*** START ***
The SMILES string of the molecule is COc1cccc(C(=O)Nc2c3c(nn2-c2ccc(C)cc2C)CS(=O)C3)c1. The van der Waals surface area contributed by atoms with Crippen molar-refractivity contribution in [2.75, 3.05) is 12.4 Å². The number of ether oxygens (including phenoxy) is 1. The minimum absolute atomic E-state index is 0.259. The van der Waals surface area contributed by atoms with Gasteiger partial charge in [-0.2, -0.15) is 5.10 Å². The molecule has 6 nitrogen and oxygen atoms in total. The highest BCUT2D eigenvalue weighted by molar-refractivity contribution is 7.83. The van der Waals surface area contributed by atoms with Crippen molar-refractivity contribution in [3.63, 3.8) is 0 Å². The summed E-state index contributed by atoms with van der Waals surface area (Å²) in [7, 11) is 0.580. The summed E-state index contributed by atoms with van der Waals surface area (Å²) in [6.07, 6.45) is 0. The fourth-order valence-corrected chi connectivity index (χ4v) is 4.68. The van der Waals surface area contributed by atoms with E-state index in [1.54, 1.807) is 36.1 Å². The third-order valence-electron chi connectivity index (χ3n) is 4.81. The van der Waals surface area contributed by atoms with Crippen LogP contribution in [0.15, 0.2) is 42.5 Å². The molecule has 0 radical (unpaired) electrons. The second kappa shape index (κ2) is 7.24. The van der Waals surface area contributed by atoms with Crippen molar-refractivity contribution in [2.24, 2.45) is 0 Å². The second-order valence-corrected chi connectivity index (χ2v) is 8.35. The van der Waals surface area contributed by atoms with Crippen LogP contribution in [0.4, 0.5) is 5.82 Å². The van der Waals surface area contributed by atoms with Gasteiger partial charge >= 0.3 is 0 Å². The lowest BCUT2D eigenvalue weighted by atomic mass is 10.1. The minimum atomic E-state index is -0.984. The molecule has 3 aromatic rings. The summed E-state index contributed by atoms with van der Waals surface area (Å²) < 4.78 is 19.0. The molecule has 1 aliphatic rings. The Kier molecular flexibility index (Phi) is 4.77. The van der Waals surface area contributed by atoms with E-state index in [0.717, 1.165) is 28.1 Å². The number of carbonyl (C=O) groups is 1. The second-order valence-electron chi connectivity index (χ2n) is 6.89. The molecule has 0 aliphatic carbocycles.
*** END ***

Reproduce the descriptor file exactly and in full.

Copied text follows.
The SMILES string of the molecule is COc1cccc(C(=O)Nc2c3c(nn2-c2ccc(C)cc2C)CS(=O)C3)c1. The van der Waals surface area contributed by atoms with Crippen molar-refractivity contribution in [2.75, 3.05) is 12.4 Å². The number of ether oxygens (including phenoxy) is 1. The minimum absolute atomic E-state index is 0.259. The van der Waals surface area contributed by atoms with Gasteiger partial charge in [-0.2, -0.15) is 5.10 Å². The molecule has 6 nitrogen and oxygen atoms in total. The highest BCUT2D eigenvalue weighted by molar-refractivity contribution is 7.83. The van der Waals surface area contributed by atoms with Crippen molar-refractivity contribution in [3.63, 3.8) is 0 Å². The summed E-state index contributed by atoms with van der Waals surface area (Å²) in [7, 11) is 0.580. The summed E-state index contributed by atoms with van der Waals surface area (Å²) in [6.07, 6.45) is 0. The fourth-order valence-corrected chi connectivity index (χ4v) is 4.68. The van der Waals surface area contributed by atoms with E-state index in [1.54, 1.807) is 36.1 Å². The third-order valence-electron chi connectivity index (χ3n) is 4.81. The van der Waals surface area contributed by atoms with Crippen LogP contribution in [0.15, 0.2) is 42.5 Å². The molecule has 0 radical (unpaired) electrons. The second kappa shape index (κ2) is 7.24. The van der Waals surface area contributed by atoms with Crippen molar-refractivity contribution in [2.24, 2.45) is 0 Å². The second-order valence-corrected chi connectivity index (χ2v) is 8.35. The van der Waals surface area contributed by atoms with Crippen LogP contribution in [0.4, 0.5) is 5.82 Å². The van der Waals surface area contributed by atoms with Gasteiger partial charge >= 0.3 is 0 Å². The lowest BCUT2D eigenvalue weighted by atomic mass is 10.1. The minimum atomic E-state index is -0.984. The molecule has 3 aromatic rings. The summed E-state index contributed by atoms with van der Waals surface area (Å²) < 4.78 is 19.0. The molecule has 1 aliphatic rings. The Kier molecular flexibility index (Phi) is 4.77. The van der Waals surface area contributed by atoms with E-state index in [0.717, 1.165) is 28.1 Å². The number of carbonyl (C=O) groups is 1. The second-order valence-electron chi connectivity index (χ2n) is 6.89. The molecule has 0 aliphatic carbocycles.